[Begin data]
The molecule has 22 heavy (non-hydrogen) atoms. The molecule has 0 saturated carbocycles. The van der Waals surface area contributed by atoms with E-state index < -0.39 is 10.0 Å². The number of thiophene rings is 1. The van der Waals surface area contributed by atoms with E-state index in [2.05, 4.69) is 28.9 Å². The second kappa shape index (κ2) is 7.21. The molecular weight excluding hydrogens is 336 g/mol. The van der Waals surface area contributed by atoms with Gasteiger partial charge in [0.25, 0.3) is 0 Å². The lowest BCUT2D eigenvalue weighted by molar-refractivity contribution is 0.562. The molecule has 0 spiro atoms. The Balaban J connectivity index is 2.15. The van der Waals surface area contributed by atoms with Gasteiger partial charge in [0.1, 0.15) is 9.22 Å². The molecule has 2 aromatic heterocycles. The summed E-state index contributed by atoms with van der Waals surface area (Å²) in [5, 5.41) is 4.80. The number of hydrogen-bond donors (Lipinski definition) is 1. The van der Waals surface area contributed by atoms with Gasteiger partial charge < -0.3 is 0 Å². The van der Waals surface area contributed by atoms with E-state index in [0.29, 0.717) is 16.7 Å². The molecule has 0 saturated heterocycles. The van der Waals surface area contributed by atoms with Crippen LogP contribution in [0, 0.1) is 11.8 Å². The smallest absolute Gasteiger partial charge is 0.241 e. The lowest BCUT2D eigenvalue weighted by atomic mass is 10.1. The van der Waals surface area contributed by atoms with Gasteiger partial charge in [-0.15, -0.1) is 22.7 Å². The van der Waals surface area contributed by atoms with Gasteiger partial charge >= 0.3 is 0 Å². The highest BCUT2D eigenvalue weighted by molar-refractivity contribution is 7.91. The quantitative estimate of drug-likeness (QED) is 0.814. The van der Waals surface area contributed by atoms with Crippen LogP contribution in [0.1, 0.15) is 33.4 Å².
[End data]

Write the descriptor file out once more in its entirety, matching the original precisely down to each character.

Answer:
The molecule has 22 heavy (non-hydrogen) atoms. The molecule has 0 saturated carbocycles. The van der Waals surface area contributed by atoms with E-state index < -0.39 is 10.0 Å². The number of thiophene rings is 1. The van der Waals surface area contributed by atoms with E-state index in [2.05, 4.69) is 28.9 Å². The second kappa shape index (κ2) is 7.21. The molecular weight excluding hydrogens is 336 g/mol. The van der Waals surface area contributed by atoms with Gasteiger partial charge in [0.25, 0.3) is 0 Å². The lowest BCUT2D eigenvalue weighted by molar-refractivity contribution is 0.562. The molecule has 0 spiro atoms. The Balaban J connectivity index is 2.15. The van der Waals surface area contributed by atoms with Gasteiger partial charge in [0.1, 0.15) is 9.22 Å². The molecule has 2 aromatic heterocycles. The summed E-state index contributed by atoms with van der Waals surface area (Å²) in [5, 5.41) is 4.80. The number of hydrogen-bond donors (Lipinski definition) is 1. The van der Waals surface area contributed by atoms with Gasteiger partial charge < -0.3 is 0 Å². The van der Waals surface area contributed by atoms with E-state index in [0.29, 0.717) is 16.7 Å². The molecule has 0 saturated heterocycles. The van der Waals surface area contributed by atoms with Crippen LogP contribution in [0, 0.1) is 11.8 Å². The smallest absolute Gasteiger partial charge is 0.241 e. The lowest BCUT2D eigenvalue weighted by atomic mass is 10.1. The van der Waals surface area contributed by atoms with Gasteiger partial charge in [-0.15, -0.1) is 22.7 Å². The van der Waals surface area contributed by atoms with Gasteiger partial charge >= 0.3 is 0 Å². The highest BCUT2D eigenvalue weighted by molar-refractivity contribution is 7.91. The quantitative estimate of drug-likeness (QED) is 0.814. The van der Waals surface area contributed by atoms with Crippen LogP contribution in [0.1, 0.15) is 33.4 Å².